Third-Saturday Guided Walk, 18 Sep 2010
A bland title for a very enjoyable walk shared by six of us, which brought together knowledge, curiosity, observations and gratitude for the beginnings of spring in a local 'park'.
I started to write an account of the walk straight afterwards but it didn't 'gel'. On Sunday I returned to the spot where we found a mystery blue 'pea-flower' and took what I hope are better photographs [see footnote1]. As I climbed through the fence afterwards I came across a couple walking along the track after being in the reserve. I asked them if they'd seen any orchids. They were a bit nonplussed so I offered to show them those we'd seen. Back through the fence, a wander around and they were impressed by our 'rocky garden'.
I then went on to Floriade duty. What a contrast! Even though the masses were also outdoors and enjoying flowers were they really seeing anything as beautiful as the natural spring flowers of the bush capital? Supposing some of us offered short insights into the nature reserves-in-flower to Floriade visitors?
What would they make of the glorious purple-pink of the Indigofera australis (Australian Indigo) about to burst into full flower? Indigofera adesmiifolia (Tick indigo), finer-leaved and really pink will bloom through the forest a bit later again. Many who came to the Weeds Display Garden at Floriade are familiar with False Sarsparilla (Hardenbergia violaceae) and with seeing their intense purple highlighted by the sun at the most harsh sites. The key to their tenacity and success seems to be good drainage. We take the term 'pea-flowers' for granted but have they ever grown or smelled Sweet peas? Have they grown peas or beans or had pea plants flowering from their pea-straw mulch?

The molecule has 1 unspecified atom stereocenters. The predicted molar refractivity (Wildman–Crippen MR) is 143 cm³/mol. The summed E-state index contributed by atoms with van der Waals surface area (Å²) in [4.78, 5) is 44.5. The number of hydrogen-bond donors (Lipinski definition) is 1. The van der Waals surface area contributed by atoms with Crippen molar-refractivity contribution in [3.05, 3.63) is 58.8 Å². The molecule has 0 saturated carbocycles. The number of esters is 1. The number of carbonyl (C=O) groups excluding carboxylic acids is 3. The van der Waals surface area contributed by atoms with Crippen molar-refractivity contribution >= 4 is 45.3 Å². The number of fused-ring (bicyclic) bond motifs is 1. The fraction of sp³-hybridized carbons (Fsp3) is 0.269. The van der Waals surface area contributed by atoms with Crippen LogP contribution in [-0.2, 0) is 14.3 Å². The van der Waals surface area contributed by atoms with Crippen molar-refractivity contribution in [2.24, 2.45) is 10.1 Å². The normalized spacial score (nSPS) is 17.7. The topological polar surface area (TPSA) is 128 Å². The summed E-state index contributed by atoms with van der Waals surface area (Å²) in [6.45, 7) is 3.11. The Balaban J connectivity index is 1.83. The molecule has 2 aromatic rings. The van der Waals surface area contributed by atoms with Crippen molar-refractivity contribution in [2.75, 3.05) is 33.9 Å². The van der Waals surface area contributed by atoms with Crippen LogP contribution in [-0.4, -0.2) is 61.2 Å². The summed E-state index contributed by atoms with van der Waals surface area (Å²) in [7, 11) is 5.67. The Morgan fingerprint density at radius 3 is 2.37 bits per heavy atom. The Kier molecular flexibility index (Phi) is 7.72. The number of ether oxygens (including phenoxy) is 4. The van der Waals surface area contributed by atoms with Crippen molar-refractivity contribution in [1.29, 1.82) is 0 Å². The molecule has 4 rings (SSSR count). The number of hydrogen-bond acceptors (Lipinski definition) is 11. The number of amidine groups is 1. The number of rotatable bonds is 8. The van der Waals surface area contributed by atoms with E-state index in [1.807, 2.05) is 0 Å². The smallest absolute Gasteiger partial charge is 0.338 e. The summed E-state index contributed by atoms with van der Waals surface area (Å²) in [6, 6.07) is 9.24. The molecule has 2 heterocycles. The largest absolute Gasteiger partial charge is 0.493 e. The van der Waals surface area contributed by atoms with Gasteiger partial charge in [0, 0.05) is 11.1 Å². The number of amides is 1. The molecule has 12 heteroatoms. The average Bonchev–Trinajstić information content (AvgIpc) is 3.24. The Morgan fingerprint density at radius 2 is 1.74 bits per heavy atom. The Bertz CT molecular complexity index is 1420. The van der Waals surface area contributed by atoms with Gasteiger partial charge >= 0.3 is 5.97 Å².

If those on our walk are able to return to that general area of forest for a wander you'll find the Cryptandra in flower. The tiny white heather-like bells are on knee-high shrubby bushes. (There's a visible area of them on Black Mountain near where Belconnen Way becomes Barry Drive but they're probably only visible from a bus!) We did come across Urn heath (Melichrus ursinus) still with their pale yellow blooms after flowering all winter.
We had to be careful not to tread on the ground orchids. I heard Aranda Bushland is even more orchid-ful just now especially in those areas that have been control-burned in recent years. They were once a Caladenia species but now, I think, Petalochilus fuscatus after several name changes amongst the species we thought we knew. Perhaps if we'd looked more diligently and knew their likely habitats we'd find more specialised orchid-shapes in The Pinnacle's forest.
I wondered if the adventurous couple thought the purple and white Early Nancy (Wurmbea dioica) flowers were orchids. Members of the lily family, these were novel, numerous, small and pretty amongst the grasses. We were able to find examples of separate plants with their male or female flowers. Coming from notions of other continents' large, almost brazen flowers, such delicate blooms do look as special as orchids. How can we bridge that gap, as interpreters, between what's familiar and so visible and the delicate intricacy of Australian flowers?
I think David Attenborough's series is on the right track. His Life on Sunday 19th September, showed a 'daisy'. He explained the advertising role of the outer 'petals' of florets as they guide pollinators into the complex flower-heads. Perhaps we could make more of the dandelion's potential by showing the structure of each floret by tearing the flower-head apart. Blowing the ripe seeds away is a good introduction to seed dispersal but no help to those who want grassy-monocultures…lawns! Another Asteraceous weed makes excellent daisy-chains. Watch out for the honey-bees on Capeweed (Arctotheca calendula), however. Last year I noticed swathes of Capeweed being visited by hundreds of individual native bees.
The novelty of maximum moisture is great for the Rock fern (Cheilanthes austrotenuifolia). We saw many with new fronds about to unfurl. Even more special were the Sundews with 'dewdrops' of sticky, attractive fluid waiting to entice insects which, in death, will provide the plant with nutrients for several days. Insectivorous plants also featured in Attenborough's "Life" program last Sunday, their movements and behaviour explained by using time-lapse photography.